Blind busker starts recording gospel CD

He is blind, broke and uses scraps as instruments, but Richard Mbaso considers himself to be the Stevie Wonder of the streets.

For him, with a little imagination, the Port Elizabeth streets are his stage – and Mbaso, 44, could not be happier.

Having moved to Zwide from KwaZulu-Natal two years ago to be with his domestic worker wife Mbaso, he has already raised enough money through donations to start recording his first gospel album.

He can usually be spotted in Summerstrand armed with his guitar, sporting beer caps on his shoes and using plastic containers for drums.

Next to him lies his music sheets, all in braille.

“I can read and write in braille,” Mbaso said.

He also carries a radio with him so that he can listen to the morning and afternoon news when giving his voice a break. Born blind in 1972, Mbaso said he taught himself how to play the guitar, drums and keyboard.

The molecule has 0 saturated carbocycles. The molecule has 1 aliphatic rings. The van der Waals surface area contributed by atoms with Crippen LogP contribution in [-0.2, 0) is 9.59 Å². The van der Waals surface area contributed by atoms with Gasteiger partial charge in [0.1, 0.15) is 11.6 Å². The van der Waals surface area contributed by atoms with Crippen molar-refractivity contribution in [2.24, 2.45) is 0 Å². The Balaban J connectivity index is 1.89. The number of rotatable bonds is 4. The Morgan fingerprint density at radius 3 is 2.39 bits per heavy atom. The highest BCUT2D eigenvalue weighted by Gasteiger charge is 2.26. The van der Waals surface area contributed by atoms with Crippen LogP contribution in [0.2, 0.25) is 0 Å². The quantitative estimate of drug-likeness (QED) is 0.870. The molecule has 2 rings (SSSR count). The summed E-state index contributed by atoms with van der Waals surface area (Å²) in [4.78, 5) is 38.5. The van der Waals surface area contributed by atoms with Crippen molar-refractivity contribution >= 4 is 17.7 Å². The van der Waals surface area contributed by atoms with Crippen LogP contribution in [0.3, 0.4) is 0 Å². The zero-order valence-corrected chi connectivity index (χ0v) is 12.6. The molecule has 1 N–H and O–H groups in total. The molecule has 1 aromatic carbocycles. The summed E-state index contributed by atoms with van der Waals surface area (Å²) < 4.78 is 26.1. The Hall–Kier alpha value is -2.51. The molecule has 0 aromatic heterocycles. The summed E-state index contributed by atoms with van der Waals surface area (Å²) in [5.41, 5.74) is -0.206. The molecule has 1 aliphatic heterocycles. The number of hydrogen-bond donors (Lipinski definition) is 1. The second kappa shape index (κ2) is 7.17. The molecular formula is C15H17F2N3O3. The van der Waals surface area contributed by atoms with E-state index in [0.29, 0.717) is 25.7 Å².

He also sings. Blind American singer-songwriter Stevie Wonder is his idol.

Mbaso worked as a switchboard operator for 10 years in Durban but could not keep up with the job due to insufficient equipment.

Having followed his wife to her city of birth in 2014, he became bored sitting at home playing the keyboard and decided to hit the streets.

“It is boring at home in Zwide. Here I at least have an audience to appreciate my music,” he said.

A friend gives him a lift to his spot of choice most mornings, where Mbaso remains to play his music until about 3.30pm.

All songs are self-composed.

“My keyboard is too heavy to carry with me so I made my own instr uments,” he said.

Mbaso then relies on tips from the public.

“I am trying to raise funds to record a gospel CD,” he said. “I have already managed to pay for three songs to be recorded. I am now aiming for 15 songs on my CD.”

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